Until last week I considered myself neutral on the entire penny issue. A recently published report sponsored by Americans for Common Cents (a pro-penny group backed by zinc companies) documents the effects if the Federal government were to take pennies out of circulation. Some of these negative consequences includes an effective 600 million dollar “rounding tax”, erosion of consumer confidence, and increase in the national deficit.
I believe this report should be viewed with extreme skepticism. Aside from the copper coating, pennies consist of 98% zinc. I will admit upfront that I have no previous experience with the zinc industry or how it operates, but I think it is reasonable to believe they make a fair number of dollars producing all those pretty pennies for the US Treasury Department. Every time a penny is lost down between the couch cushions, dropped down a wishing well, or carefully placed in the path of an oncoming locomotive, the zinc industry is there to help produce a brand new one. That doesn’t even include pennies that just get worn out by getting jiggled around in pockets and purses on a daily basis. If pennies were to be taken out of circulation, I don’t think the zinc industry would be very happy.
After reading about how important the zinc industry thinks pennies are to the survival of this country, I started thinking about how pennies fit into my life. Every night I take the change out of my pockets and put it into a jar that sits on my nightstand. Once the jar gets filled up I take it to my bank and put the money into my checking account. The jar goes home and the whole process starts again. If I lived in a world without pennies, I think it would take a little longer to fill up the jar, but the process itself would remain unchanged.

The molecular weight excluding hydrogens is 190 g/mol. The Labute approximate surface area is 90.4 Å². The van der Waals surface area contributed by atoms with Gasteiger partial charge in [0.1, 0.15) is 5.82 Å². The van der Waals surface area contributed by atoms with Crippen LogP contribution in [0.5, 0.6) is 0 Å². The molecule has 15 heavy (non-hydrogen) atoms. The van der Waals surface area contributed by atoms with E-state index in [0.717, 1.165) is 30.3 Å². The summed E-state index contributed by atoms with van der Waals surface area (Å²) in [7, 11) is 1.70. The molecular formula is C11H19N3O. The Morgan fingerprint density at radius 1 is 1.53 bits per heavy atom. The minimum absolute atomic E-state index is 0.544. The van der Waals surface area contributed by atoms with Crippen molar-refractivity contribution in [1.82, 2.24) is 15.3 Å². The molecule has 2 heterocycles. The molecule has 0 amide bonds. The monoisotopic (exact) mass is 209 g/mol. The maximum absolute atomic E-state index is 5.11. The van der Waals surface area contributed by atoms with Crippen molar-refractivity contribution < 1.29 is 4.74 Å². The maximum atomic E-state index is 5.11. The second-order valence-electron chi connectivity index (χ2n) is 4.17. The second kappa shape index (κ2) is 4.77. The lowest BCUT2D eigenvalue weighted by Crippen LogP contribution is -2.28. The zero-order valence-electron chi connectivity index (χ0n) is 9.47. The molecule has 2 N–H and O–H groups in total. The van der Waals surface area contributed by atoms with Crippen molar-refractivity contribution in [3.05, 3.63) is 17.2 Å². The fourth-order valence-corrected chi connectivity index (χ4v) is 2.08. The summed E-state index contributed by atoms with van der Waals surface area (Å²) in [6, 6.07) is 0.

I thought about this long and hard, and I have been unable to envision how pennies make my life any easier. Parking meters and vending machines don’t like pennies. Parking meters swallow my pennies, but don’t allow me to leave my car parked any longer. I guess it’s not worth their time to give them back. Vending machines generally spit the pennies out into the coin return slot. I suppose I would not be too happy if I was waiting behind someone who needed to insert 125 coins before the king-sized Snickers bar dropped out of the machine.
Can our great nation survive without pennies? How can we fairly conduct commerce without the proper tools to pay the exact goods and services? The answer is that we do it all the time without even realizing it. Do you ever stop at a gas station and worry about how you are going to pay for gasoline that costs $1.59 and 9/10ths of a penny per gallon? Do you ever wonder how the gas station can charge 9/10ths of a penny for a gallon of gasoline? Of course not– the gas station just rounds it to the nearest penny when they calculate the total price. Sure, they could set the price at $1.60, but then it doesn’t seem like quite as much of a bargain.
Pennies used to be produced entirely of copper, but in the 1980’s the composition was changed when the cost of producing a penny out of copper exceeded the value of the coin itself. According to Americans for Common Cents, it costs taxpayers 0.72 cents to produce a penny. What are we going to do when, as it did once before, pennies are too expensive to produce? How about pennies with holes in the middle? Or better yet, we could get rid of the metal all together and declare that any scrap of paper with the hand written phrase “This piece of paper is worth one cent” is legal tender up to four cents. At least that way we could all sleep easier knowing that we don’t have to pay 600 million dollars in these so-called rounding taxes.
A sign that pennies aren’t valued in our society anymore can be seen in those little trays near the cash registers of most gas stations. A lot of people believe it’s easier to give pennies to a total stranger than slide them back into a purse or pocket. Do people leave their pennies in the tray because they believe in karma, or is it easier than having the coins stick around in their pockets until laundry day? Personally, I think it’s a little from column A and a little from column B. Either way, it doesn’t speak well for the value of a penny.
In all honesty, I don’t know which course of action is the best for our nation. I’m sure that either way the sun will still rise each morning, another wildly successful boy band will rocket out from total obscurity, and people will find something else to annoy them in their every day lives. Perhaps somewhere down the road I’ll write another article that starts “What’s the deal with nickels? Why are they larger than dimes? Do they REALLY make our lives any easier….”